As part of my graduate program, I spent one year as an intern at the Catholic Center at Boston University, serving undergraduate students and experiencing a little of what it is to “sister” others. As that year ended, Mother Olga began speaking about the new community she had been asked to begin. I felt comfortable exploring this Vocation with her, and the ways the community would seek to help heal this hurting archdiocese resonated strongly with me. I attended the discernment retreats Mother offered, but I did not feel peace about entering at the time. A year later I attended a retreat on the Theology of the Body offered through Pure In Heart America. It was at this retreat where I heard a Vocations panel, where people of each Vocation would speak about their lives and their journeys. After the panel I felt a very strong pull to talk to one of the religious sisters. She listened and then responded, suggesting that I could very likely have a call to religious life. And for some reason, from her and at that moment, the suggestion resonated. Not even a month after this significant turning point, Pope Francis was elected to the papacy. As I listened to him, I realized that this humble pope could easily be a powerful instrument in teaching me how to live as a religious, how to live simply, and how to pray.
At a time when our culture sees a division between love on the one hand, and the truth as taught by the Catholic Church on the other, the Vocation of a sister can serve as a bridge between the two. The feminine gifts that women often have in abundance can serve as a healing salve for the wounds so many people bear. When I am with the sisters here, I love better. I am excited to continue this journey alongside them, discovering Jesus more in His role as our eternal love.
Sister Fatima Raphael Kim — First Year Vows
Although one could consider me a “cradle Catholic,” I experienced profound conversion in 2001 that led me to back to the Faith. Through my time as a catechist at my home parish, I was introduced to a charismatic prayer group (Cunae). When I served charismatically for the first time in 2005, I encountered the love of God so powerfully that it was through this experience that the idea of becoming a nun or religious sister first entered into my psyche. Because this idea came upon me so suddenly and unexpectedly, I rejected it immediately. I already had a future in mind, after all. Staying single for the rest of my life was not part of my plan. However, I completely underestimated God’s gentleness, patience and mercy.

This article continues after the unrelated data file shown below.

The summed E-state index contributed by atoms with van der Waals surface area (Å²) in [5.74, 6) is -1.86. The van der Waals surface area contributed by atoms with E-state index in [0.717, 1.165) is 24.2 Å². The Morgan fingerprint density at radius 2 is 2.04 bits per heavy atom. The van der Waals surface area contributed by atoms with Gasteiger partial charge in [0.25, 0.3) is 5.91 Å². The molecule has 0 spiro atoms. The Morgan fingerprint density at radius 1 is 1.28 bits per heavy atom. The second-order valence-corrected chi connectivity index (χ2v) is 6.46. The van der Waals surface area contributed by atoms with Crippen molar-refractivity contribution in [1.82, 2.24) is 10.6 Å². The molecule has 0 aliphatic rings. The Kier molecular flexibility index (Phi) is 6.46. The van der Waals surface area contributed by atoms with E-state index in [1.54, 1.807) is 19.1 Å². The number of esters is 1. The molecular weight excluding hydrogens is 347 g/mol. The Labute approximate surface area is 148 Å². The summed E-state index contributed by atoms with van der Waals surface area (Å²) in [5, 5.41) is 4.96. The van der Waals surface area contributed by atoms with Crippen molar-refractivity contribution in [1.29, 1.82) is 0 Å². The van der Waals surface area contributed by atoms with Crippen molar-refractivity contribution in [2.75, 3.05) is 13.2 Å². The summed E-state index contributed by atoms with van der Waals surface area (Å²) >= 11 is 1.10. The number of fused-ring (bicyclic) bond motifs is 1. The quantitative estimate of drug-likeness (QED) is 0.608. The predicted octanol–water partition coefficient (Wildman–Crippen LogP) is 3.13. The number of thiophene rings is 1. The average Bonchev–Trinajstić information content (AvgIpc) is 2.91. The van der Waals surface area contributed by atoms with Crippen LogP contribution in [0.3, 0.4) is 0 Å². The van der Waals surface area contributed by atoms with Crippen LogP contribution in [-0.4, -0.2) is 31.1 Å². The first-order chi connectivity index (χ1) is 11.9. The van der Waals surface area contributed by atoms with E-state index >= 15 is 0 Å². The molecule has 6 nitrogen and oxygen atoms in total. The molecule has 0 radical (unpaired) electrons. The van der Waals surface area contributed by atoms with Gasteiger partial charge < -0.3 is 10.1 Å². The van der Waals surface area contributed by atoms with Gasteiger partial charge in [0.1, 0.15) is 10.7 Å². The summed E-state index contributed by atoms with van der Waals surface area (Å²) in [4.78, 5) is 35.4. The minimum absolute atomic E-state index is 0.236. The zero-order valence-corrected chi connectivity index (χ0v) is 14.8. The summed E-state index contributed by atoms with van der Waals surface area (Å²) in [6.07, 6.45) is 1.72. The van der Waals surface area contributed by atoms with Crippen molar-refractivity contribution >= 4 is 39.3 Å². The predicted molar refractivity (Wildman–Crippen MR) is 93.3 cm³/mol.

I spent the next seven years living out the joys and sorrows of my life and the seed of religious vocation quietly germinated underground. I would think about it every once in a while, but I never really took the time to get off the fence to explore.
I encountered Mother Olga for the first time in April 2012. She was at a local Church on a parish mission and I had decided to attend some of her evening talks. By that point in my life, I was getting ready to enter full-time employment as a marriage and family therapist.
I was profoundly moved the moment she started speaking. She talked about so many things that were already in my heart. When she spoke about the new community she was starting, its Nazorean charism and the ministry of presence, I remember thinking, “I can do more if I’m with her than what I’m already doing in a therapy room.” A small fear lodged in my heart at that thought, but I decided that I must meet and speak with her anyway, without any clue of how this was going to evolve.
After speaking with her, I visited their community that June and attended a week-long Theology of the Body retreat with them. Through the graces received from that retreat, I approached Mother Olga to share with her my desire to actively discern religious vocation.
As a result, while working as a therapist, I began a deeper, more serious discernment about religious life. I visited Mother and her Daughters again for a weekend in December 2012. When it was time to leave, I was shocked at myself because for the first time in my life, being with this community truly felt like “home.” I spent most of that drive back to New York pondering my reaction and what it meant.
My third visit with the community in September 2013 was an opportune time to finally unpack the feeling of not wanting to leave I experienced back in December. Everything about that visit felt so right and so natural the entire time. Spending time in retreat, and then helping prepare and witnessing the community’s first Novitiate Mass finally convinced me to take the next step in my discernment. Mother Olga also confirmed my feelings and encouraged me to enter into full-time formation with the Daughters of Mary of Nazareth.